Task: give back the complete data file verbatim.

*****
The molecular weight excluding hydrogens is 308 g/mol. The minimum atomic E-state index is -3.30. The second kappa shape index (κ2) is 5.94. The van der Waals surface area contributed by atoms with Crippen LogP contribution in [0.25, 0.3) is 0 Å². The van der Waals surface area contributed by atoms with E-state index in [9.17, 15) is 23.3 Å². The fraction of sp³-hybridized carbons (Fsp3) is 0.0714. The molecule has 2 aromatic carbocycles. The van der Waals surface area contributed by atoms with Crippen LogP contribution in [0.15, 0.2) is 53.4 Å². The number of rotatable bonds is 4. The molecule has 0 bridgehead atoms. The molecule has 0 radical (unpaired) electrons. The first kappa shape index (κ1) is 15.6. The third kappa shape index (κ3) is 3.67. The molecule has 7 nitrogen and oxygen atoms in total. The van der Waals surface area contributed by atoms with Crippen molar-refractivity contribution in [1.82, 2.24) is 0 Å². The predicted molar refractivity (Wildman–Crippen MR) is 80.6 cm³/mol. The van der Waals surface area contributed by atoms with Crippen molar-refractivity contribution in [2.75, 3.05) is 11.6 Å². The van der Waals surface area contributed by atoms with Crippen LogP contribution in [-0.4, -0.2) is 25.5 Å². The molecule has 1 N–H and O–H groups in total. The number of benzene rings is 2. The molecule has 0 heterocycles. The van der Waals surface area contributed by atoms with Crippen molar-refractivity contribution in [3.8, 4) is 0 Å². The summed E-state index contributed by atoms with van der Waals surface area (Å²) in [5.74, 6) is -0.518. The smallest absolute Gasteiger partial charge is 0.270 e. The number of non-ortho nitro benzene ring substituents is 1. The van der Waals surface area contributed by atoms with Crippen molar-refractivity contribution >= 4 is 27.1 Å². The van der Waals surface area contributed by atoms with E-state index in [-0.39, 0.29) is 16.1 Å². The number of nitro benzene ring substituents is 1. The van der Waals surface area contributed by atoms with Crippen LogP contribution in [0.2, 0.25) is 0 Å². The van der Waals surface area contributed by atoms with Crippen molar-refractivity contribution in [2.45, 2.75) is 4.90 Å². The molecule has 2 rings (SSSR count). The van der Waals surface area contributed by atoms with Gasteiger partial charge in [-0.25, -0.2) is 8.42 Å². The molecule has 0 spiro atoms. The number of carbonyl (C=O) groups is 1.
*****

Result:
The molecular weight excluding hydrogens is 308 g/mol. The minimum atomic E-state index is -3.30. The second kappa shape index (κ2) is 5.94. The van der Waals surface area contributed by atoms with Crippen LogP contribution in [0.25, 0.3) is 0 Å². The van der Waals surface area contributed by atoms with E-state index in [9.17, 15) is 23.3 Å². The fraction of sp³-hybridized carbons (Fsp3) is 0.0714. The molecule has 2 aromatic carbocycles. The van der Waals surface area contributed by atoms with Crippen LogP contribution in [0.15, 0.2) is 53.4 Å². The number of rotatable bonds is 4. The molecule has 0 bridgehead atoms. The molecule has 0 radical (unpaired) electrons. The first kappa shape index (κ1) is 15.6. The third kappa shape index (κ3) is 3.67. The molecule has 7 nitrogen and oxygen atoms in total. The van der Waals surface area contributed by atoms with Crippen molar-refractivity contribution in [1.82, 2.24) is 0 Å². The predicted molar refractivity (Wildman–Crippen MR) is 80.6 cm³/mol. The van der Waals surface area contributed by atoms with Crippen molar-refractivity contribution in [2.75, 3.05) is 11.6 Å². The van der Waals surface area contributed by atoms with Crippen LogP contribution in [-0.4, -0.2) is 25.5 Å². The molecule has 1 N–H and O–H groups in total. The number of benzene rings is 2. The molecule has 0 heterocycles. The van der Waals surface area contributed by atoms with Crippen molar-refractivity contribution in [3.8, 4) is 0 Å². The summed E-state index contributed by atoms with van der Waals surface area (Å²) in [5.74, 6) is -0.518. The smallest absolute Gasteiger partial charge is 0.270 e. The number of non-ortho nitro benzene ring substituents is 1. The van der Waals surface area contributed by atoms with Crippen molar-refractivity contribution >= 4 is 27.1 Å². The van der Waals surface area contributed by atoms with E-state index in [-0.39, 0.29) is 16.1 Å². The number of nitro benzene ring substituents is 1. The van der Waals surface area contributed by atoms with Crippen LogP contribution in [0.2, 0.25) is 0 Å². The van der Waals surface area contributed by atoms with Crippen molar-refractivity contribution in [2.45, 2.75) is 4.90 Å². The molecule has 2 rings (SSSR count). The van der Waals surface area contributed by atoms with Gasteiger partial charge in [-0.25, -0.2) is 8.42 Å². The molecule has 0 spiro atoms. The number of carbonyl (C=O) groups is 1.